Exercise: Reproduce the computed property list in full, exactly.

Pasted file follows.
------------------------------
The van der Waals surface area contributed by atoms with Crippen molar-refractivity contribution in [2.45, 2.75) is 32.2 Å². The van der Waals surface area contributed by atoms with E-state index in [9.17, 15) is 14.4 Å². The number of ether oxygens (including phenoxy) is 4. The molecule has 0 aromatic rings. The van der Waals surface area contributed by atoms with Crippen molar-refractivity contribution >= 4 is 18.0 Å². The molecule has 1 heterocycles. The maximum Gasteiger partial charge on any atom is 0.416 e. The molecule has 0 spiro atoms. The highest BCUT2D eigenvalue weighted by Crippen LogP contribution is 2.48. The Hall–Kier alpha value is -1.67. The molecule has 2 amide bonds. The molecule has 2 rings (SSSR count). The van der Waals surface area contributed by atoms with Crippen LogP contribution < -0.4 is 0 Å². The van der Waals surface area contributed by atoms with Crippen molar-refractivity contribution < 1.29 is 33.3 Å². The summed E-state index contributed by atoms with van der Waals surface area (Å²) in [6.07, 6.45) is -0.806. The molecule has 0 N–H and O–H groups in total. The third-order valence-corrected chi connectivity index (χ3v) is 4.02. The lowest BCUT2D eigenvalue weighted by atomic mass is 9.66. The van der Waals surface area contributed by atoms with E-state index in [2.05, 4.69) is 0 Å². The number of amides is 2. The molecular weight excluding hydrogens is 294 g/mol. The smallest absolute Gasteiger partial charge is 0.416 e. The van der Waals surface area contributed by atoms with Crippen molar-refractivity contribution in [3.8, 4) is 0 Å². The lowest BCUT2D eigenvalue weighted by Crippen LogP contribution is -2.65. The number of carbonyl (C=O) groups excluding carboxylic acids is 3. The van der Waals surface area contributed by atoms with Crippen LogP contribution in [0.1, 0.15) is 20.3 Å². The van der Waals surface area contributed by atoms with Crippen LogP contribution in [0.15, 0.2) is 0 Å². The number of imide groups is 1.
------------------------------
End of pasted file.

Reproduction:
The van der Waals surface area contributed by atoms with Crippen molar-refractivity contribution in [2.45, 2.75) is 32.2 Å². The van der Waals surface area contributed by atoms with E-state index in [9.17, 15) is 14.4 Å². The number of ether oxygens (including phenoxy) is 4. The molecule has 0 aromatic rings. The van der Waals surface area contributed by atoms with Crippen molar-refractivity contribution >= 4 is 18.0 Å². The molecule has 1 heterocycles. The maximum Gasteiger partial charge on any atom is 0.416 e. The molecule has 0 spiro atoms. The highest BCUT2D eigenvalue weighted by Crippen LogP contribution is 2.48. The Hall–Kier alpha value is -1.67. The molecule has 2 amide bonds. The molecule has 2 rings (SSSR count). The van der Waals surface area contributed by atoms with Crippen LogP contribution < -0.4 is 0 Å². The van der Waals surface area contributed by atoms with Crippen molar-refractivity contribution < 1.29 is 33.3 Å². The summed E-state index contributed by atoms with van der Waals surface area (Å²) in [6.07, 6.45) is -0.806. The molecule has 0 N–H and O–H groups in total. The third-order valence-corrected chi connectivity index (χ3v) is 4.02. The lowest BCUT2D eigenvalue weighted by atomic mass is 9.66. The van der Waals surface area contributed by atoms with E-state index in [2.05, 4.69) is 0 Å². The number of amides is 2. The molecular weight excluding hydrogens is 294 g/mol. The smallest absolute Gasteiger partial charge is 0.416 e. The van der Waals surface area contributed by atoms with Crippen molar-refractivity contribution in [3.8, 4) is 0 Å². The lowest BCUT2D eigenvalue weighted by Crippen LogP contribution is -2.65. The number of carbonyl (C=O) groups excluding carboxylic acids is 3. The van der Waals surface area contributed by atoms with Crippen LogP contribution in [0.1, 0.15) is 20.3 Å². The van der Waals surface area contributed by atoms with Crippen LogP contribution in [0.15, 0.2) is 0 Å². The number of imide groups is 1.